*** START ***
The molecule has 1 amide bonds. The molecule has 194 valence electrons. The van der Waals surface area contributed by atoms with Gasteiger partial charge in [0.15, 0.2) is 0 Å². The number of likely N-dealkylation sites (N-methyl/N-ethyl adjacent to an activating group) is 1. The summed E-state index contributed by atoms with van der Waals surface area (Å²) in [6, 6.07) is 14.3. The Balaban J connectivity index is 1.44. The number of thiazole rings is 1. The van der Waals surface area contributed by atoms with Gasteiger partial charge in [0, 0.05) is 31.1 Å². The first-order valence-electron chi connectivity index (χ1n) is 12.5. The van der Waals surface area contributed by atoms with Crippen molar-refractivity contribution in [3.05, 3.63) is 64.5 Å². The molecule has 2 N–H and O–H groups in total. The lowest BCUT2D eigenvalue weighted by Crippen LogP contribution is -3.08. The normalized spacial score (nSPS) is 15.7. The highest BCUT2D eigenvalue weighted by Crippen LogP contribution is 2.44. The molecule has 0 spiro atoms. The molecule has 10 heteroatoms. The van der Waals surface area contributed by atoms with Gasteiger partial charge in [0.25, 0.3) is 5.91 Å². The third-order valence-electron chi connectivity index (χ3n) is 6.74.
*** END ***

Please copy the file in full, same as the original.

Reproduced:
The molecule has 1 amide bonds. The molecule has 194 valence electrons. The van der Waals surface area contributed by atoms with Gasteiger partial charge in [0.15, 0.2) is 0 Å². The number of likely N-dealkylation sites (N-methyl/N-ethyl adjacent to an activating group) is 1. The summed E-state index contributed by atoms with van der Waals surface area (Å²) in [6, 6.07) is 14.3. The Balaban J connectivity index is 1.44. The number of thiazole rings is 1. The van der Waals surface area contributed by atoms with Gasteiger partial charge in [0, 0.05) is 31.1 Å². The first-order valence-electron chi connectivity index (χ1n) is 12.5. The van der Waals surface area contributed by atoms with Crippen molar-refractivity contribution in [3.05, 3.63) is 64.5 Å². The molecule has 2 N–H and O–H groups in total. The lowest BCUT2D eigenvalue weighted by Crippen LogP contribution is -3.08. The normalized spacial score (nSPS) is 15.7. The highest BCUT2D eigenvalue weighted by Crippen LogP contribution is 2.44. The molecule has 0 spiro atoms. The molecule has 10 heteroatoms. The van der Waals surface area contributed by atoms with Gasteiger partial charge in [0.25, 0.3) is 5.91 Å². The third-order valence-electron chi connectivity index (χ3n) is 6.74.